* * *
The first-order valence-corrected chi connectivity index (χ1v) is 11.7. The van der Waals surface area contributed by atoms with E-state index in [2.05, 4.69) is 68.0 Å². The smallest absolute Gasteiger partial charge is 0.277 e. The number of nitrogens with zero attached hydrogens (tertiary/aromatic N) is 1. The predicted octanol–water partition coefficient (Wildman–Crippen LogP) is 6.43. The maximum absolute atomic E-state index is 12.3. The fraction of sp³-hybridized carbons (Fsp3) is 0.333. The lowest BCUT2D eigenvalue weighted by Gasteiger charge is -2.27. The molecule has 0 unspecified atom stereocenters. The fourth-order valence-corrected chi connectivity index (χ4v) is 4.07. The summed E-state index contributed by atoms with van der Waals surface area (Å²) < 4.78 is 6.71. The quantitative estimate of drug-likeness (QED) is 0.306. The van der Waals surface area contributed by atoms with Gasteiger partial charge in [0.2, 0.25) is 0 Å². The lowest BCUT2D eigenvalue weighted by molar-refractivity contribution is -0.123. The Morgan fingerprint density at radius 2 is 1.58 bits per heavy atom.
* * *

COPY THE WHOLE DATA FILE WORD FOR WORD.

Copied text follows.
The first-order valence-corrected chi connectivity index (χ1v) is 11.7. The van der Waals surface area contributed by atoms with E-state index in [2.05, 4.69) is 68.0 Å². The smallest absolute Gasteiger partial charge is 0.277 e. The number of nitrogens with zero attached hydrogens (tertiary/aromatic N) is 1. The predicted octanol–water partition coefficient (Wildman–Crippen LogP) is 6.43. The maximum absolute atomic E-state index is 12.3. The fraction of sp³-hybridized carbons (Fsp3) is 0.333. The lowest BCUT2D eigenvalue weighted by Gasteiger charge is -2.27. The molecule has 0 unspecified atom stereocenters. The fourth-order valence-corrected chi connectivity index (χ4v) is 4.07. The summed E-state index contributed by atoms with van der Waals surface area (Å²) < 4.78 is 6.71. The quantitative estimate of drug-likeness (QED) is 0.306. The van der Waals surface area contributed by atoms with Gasteiger partial charge in [0.2, 0.25) is 0 Å². The lowest BCUT2D eigenvalue weighted by molar-refractivity contribution is -0.123. The Morgan fingerprint density at radius 2 is 1.58 bits per heavy atom.